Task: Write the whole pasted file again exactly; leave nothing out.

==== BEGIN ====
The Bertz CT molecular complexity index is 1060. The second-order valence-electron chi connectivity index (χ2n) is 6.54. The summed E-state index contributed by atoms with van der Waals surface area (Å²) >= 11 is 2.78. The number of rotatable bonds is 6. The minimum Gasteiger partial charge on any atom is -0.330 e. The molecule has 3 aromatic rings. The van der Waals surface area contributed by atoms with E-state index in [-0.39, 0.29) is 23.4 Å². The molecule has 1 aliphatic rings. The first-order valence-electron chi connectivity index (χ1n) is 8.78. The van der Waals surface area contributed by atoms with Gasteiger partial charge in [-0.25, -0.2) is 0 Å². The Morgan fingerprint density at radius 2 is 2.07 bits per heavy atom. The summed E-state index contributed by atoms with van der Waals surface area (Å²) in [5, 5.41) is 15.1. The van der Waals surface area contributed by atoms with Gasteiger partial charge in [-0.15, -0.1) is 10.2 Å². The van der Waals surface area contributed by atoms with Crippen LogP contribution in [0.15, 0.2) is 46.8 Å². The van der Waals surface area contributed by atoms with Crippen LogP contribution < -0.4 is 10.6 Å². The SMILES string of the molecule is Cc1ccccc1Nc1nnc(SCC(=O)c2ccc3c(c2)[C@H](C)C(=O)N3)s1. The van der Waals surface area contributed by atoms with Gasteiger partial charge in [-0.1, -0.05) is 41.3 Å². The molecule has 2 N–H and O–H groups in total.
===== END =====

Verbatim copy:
The Bertz CT molecular complexity index is 1060. The second-order valence-electron chi connectivity index (χ2n) is 6.54. The summed E-state index contributed by atoms with van der Waals surface area (Å²) >= 11 is 2.78. The number of rotatable bonds is 6. The minimum Gasteiger partial charge on any atom is -0.330 e. The molecule has 3 aromatic rings. The van der Waals surface area contributed by atoms with E-state index in [-0.39, 0.29) is 23.4 Å². The molecule has 1 aliphatic rings. The first-order valence-electron chi connectivity index (χ1n) is 8.78. The van der Waals surface area contributed by atoms with Gasteiger partial charge in [-0.25, -0.2) is 0 Å². The Morgan fingerprint density at radius 2 is 2.07 bits per heavy atom. The summed E-state index contributed by atoms with van der Waals surface area (Å²) in [5, 5.41) is 15.1. The van der Waals surface area contributed by atoms with Gasteiger partial charge in [-0.15, -0.1) is 10.2 Å². The van der Waals surface area contributed by atoms with Crippen LogP contribution in [0.15, 0.2) is 46.8 Å². The van der Waals surface area contributed by atoms with Crippen LogP contribution < -0.4 is 10.6 Å². The SMILES string of the molecule is Cc1ccccc1Nc1nnc(SCC(=O)c2ccc3c(c2)[C@H](C)C(=O)N3)s1. The van der Waals surface area contributed by atoms with Gasteiger partial charge in [-0.1, -0.05) is 41.3 Å². The molecule has 2 N–H and O–H groups in total.